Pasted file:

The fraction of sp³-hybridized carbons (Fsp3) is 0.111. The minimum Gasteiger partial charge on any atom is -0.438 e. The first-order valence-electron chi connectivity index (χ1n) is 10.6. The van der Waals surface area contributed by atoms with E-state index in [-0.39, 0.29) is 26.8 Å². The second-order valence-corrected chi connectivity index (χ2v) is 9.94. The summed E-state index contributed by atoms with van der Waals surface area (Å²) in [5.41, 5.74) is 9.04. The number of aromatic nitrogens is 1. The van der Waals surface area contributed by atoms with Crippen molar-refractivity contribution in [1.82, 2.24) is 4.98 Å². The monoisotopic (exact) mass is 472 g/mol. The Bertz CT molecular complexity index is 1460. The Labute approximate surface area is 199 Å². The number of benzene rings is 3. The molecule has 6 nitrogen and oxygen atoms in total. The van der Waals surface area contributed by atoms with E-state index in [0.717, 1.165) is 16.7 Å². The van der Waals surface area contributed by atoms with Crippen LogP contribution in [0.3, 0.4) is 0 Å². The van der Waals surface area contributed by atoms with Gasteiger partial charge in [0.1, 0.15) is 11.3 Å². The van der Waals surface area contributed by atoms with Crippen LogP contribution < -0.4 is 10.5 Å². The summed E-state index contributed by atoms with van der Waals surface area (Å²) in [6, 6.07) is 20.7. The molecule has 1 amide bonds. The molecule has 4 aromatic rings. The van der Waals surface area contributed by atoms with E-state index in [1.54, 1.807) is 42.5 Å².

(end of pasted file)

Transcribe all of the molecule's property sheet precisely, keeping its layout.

The fraction of sp³-hybridized carbons (Fsp3) is 0.111. The minimum Gasteiger partial charge on any atom is -0.438 e. The first-order valence-electron chi connectivity index (χ1n) is 10.6. The van der Waals surface area contributed by atoms with E-state index in [-0.39, 0.29) is 26.8 Å². The second-order valence-corrected chi connectivity index (χ2v) is 9.94. The summed E-state index contributed by atoms with van der Waals surface area (Å²) in [5.41, 5.74) is 9.04. The number of aromatic nitrogens is 1. The van der Waals surface area contributed by atoms with Crippen molar-refractivity contribution in [1.82, 2.24) is 4.98 Å². The monoisotopic (exact) mass is 472 g/mol. The Bertz CT molecular complexity index is 1460. The Labute approximate surface area is 199 Å². The number of benzene rings is 3. The molecule has 6 nitrogen and oxygen atoms in total. The van der Waals surface area contributed by atoms with E-state index in [0.717, 1.165) is 16.7 Å². The van der Waals surface area contributed by atoms with Crippen LogP contribution in [0.3, 0.4) is 0 Å². The van der Waals surface area contributed by atoms with Gasteiger partial charge in [0.1, 0.15) is 11.3 Å². The van der Waals surface area contributed by atoms with Crippen LogP contribution < -0.4 is 10.5 Å². The summed E-state index contributed by atoms with van der Waals surface area (Å²) in [6, 6.07) is 20.7. The molecule has 1 amide bonds. The molecule has 4 aromatic rings. The van der Waals surface area contributed by atoms with E-state index in [1.54, 1.807) is 42.5 Å².